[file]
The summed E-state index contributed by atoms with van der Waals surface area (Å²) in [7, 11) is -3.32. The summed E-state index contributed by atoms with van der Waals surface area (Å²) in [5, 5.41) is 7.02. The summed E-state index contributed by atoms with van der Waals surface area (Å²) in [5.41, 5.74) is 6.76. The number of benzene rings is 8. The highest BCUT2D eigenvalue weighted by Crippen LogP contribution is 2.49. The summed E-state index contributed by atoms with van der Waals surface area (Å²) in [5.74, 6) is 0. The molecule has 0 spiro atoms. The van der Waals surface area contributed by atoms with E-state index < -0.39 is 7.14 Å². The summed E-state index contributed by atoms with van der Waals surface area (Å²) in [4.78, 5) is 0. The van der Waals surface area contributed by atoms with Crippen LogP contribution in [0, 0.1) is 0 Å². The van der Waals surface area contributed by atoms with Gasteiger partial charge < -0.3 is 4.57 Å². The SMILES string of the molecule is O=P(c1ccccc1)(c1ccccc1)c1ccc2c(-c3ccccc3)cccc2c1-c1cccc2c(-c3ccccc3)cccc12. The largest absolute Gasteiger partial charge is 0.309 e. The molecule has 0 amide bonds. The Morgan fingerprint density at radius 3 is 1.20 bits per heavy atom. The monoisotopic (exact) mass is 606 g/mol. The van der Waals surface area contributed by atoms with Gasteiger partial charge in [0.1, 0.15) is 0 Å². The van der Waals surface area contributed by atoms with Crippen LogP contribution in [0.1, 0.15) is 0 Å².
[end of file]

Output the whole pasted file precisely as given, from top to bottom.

The summed E-state index contributed by atoms with van der Waals surface area (Å²) in [7, 11) is -3.32. The summed E-state index contributed by atoms with van der Waals surface area (Å²) in [5, 5.41) is 7.02. The summed E-state index contributed by atoms with van der Waals surface area (Å²) in [5.41, 5.74) is 6.76. The number of benzene rings is 8. The highest BCUT2D eigenvalue weighted by Crippen LogP contribution is 2.49. The summed E-state index contributed by atoms with van der Waals surface area (Å²) in [5.74, 6) is 0. The molecule has 0 spiro atoms. The van der Waals surface area contributed by atoms with E-state index < -0.39 is 7.14 Å². The summed E-state index contributed by atoms with van der Waals surface area (Å²) in [4.78, 5) is 0. The van der Waals surface area contributed by atoms with Crippen LogP contribution in [0, 0.1) is 0 Å². The van der Waals surface area contributed by atoms with Gasteiger partial charge < -0.3 is 4.57 Å². The SMILES string of the molecule is O=P(c1ccccc1)(c1ccccc1)c1ccc2c(-c3ccccc3)cccc2c1-c1cccc2c(-c3ccccc3)cccc12. The largest absolute Gasteiger partial charge is 0.309 e. The molecule has 0 amide bonds. The Morgan fingerprint density at radius 3 is 1.20 bits per heavy atom. The monoisotopic (exact) mass is 606 g/mol. The van der Waals surface area contributed by atoms with Gasteiger partial charge in [0.1, 0.15) is 0 Å². The van der Waals surface area contributed by atoms with Crippen LogP contribution in [0.1, 0.15) is 0 Å².